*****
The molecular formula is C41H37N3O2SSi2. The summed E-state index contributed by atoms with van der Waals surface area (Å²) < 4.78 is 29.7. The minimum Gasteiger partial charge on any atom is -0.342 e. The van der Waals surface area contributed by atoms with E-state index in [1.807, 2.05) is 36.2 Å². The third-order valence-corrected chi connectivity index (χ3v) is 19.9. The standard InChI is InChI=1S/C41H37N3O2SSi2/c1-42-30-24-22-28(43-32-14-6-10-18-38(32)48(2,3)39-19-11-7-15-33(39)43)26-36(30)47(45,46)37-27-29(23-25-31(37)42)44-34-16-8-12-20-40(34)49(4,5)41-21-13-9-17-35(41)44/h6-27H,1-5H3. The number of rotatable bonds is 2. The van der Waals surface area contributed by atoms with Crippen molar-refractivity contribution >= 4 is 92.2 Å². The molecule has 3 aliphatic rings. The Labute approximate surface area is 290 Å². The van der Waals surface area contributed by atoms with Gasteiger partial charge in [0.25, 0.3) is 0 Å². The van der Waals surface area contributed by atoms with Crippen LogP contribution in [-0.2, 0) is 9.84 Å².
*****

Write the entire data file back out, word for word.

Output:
The molecular formula is C41H37N3O2SSi2. The summed E-state index contributed by atoms with van der Waals surface area (Å²) < 4.78 is 29.7. The minimum Gasteiger partial charge on any atom is -0.342 e. The van der Waals surface area contributed by atoms with E-state index in [1.807, 2.05) is 36.2 Å². The third-order valence-corrected chi connectivity index (χ3v) is 19.9. The standard InChI is InChI=1S/C41H37N3O2SSi2/c1-42-30-24-22-28(43-32-14-6-10-18-38(32)48(2,3)39-19-11-7-15-33(39)43)26-36(30)47(45,46)37-27-29(23-25-31(37)42)44-34-16-8-12-20-40(34)49(4,5)41-21-13-9-17-35(41)44/h6-27H,1-5H3. The number of rotatable bonds is 2. The van der Waals surface area contributed by atoms with Crippen molar-refractivity contribution >= 4 is 92.2 Å². The molecule has 3 aliphatic rings. The Labute approximate surface area is 290 Å². The van der Waals surface area contributed by atoms with Gasteiger partial charge in [0.25, 0.3) is 0 Å². The van der Waals surface area contributed by atoms with Crippen LogP contribution in [-0.2, 0) is 9.84 Å².